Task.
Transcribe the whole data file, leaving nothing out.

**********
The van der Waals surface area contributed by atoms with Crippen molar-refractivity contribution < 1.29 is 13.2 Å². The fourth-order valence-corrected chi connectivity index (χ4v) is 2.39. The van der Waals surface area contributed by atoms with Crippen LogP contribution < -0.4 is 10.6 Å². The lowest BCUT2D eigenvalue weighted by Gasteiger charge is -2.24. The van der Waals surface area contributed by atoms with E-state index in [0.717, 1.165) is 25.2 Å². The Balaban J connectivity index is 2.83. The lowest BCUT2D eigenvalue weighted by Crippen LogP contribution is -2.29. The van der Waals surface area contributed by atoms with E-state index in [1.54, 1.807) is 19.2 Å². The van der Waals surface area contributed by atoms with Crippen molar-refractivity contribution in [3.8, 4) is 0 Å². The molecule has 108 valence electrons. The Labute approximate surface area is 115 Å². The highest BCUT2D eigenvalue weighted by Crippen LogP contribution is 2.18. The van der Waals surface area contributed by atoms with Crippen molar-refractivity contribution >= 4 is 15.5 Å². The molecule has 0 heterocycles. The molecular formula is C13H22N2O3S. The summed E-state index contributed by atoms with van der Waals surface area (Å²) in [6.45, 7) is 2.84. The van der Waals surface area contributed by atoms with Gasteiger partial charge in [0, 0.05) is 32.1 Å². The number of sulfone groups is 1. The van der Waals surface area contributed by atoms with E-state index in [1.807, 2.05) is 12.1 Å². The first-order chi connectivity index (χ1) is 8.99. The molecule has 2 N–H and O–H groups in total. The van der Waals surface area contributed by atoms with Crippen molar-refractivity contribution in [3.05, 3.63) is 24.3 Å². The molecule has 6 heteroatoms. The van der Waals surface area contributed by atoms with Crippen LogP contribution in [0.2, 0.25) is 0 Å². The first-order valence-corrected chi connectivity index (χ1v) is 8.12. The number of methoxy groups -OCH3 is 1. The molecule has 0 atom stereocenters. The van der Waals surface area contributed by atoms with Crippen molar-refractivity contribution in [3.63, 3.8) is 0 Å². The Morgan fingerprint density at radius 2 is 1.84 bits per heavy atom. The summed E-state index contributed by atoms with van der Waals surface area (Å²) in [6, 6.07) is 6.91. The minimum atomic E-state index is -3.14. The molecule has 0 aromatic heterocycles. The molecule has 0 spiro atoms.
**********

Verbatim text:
The van der Waals surface area contributed by atoms with Crippen molar-refractivity contribution < 1.29 is 13.2 Å². The fourth-order valence-corrected chi connectivity index (χ4v) is 2.39. The van der Waals surface area contributed by atoms with Crippen LogP contribution < -0.4 is 10.6 Å². The lowest BCUT2D eigenvalue weighted by Gasteiger charge is -2.24. The van der Waals surface area contributed by atoms with E-state index in [0.717, 1.165) is 25.2 Å². The Balaban J connectivity index is 2.83. The lowest BCUT2D eigenvalue weighted by Crippen LogP contribution is -2.29. The van der Waals surface area contributed by atoms with E-state index in [1.54, 1.807) is 19.2 Å². The van der Waals surface area contributed by atoms with Crippen molar-refractivity contribution in [3.8, 4) is 0 Å². The molecule has 108 valence electrons. The Labute approximate surface area is 115 Å². The highest BCUT2D eigenvalue weighted by Crippen LogP contribution is 2.18. The van der Waals surface area contributed by atoms with Crippen molar-refractivity contribution >= 4 is 15.5 Å². The molecule has 0 heterocycles. The molecular formula is C13H22N2O3S. The summed E-state index contributed by atoms with van der Waals surface area (Å²) in [6.45, 7) is 2.84. The van der Waals surface area contributed by atoms with Gasteiger partial charge in [0, 0.05) is 32.1 Å². The number of sulfone groups is 1. The van der Waals surface area contributed by atoms with E-state index in [1.807, 2.05) is 12.1 Å². The first-order chi connectivity index (χ1) is 8.99. The molecule has 2 N–H and O–H groups in total. The van der Waals surface area contributed by atoms with Crippen molar-refractivity contribution in [3.05, 3.63) is 24.3 Å². The molecule has 6 heteroatoms. The van der Waals surface area contributed by atoms with Crippen LogP contribution in [0.2, 0.25) is 0 Å². The first-order valence-corrected chi connectivity index (χ1v) is 8.12. The number of methoxy groups -OCH3 is 1. The molecule has 0 atom stereocenters. The van der Waals surface area contributed by atoms with Crippen molar-refractivity contribution in [3.63, 3.8) is 0 Å². The Morgan fingerprint density at radius 2 is 1.84 bits per heavy atom. The summed E-state index contributed by atoms with van der Waals surface area (Å²) in [6, 6.07) is 6.91. The minimum atomic E-state index is -3.14. The molecule has 0 aromatic heterocycles. The molecule has 0 spiro atoms.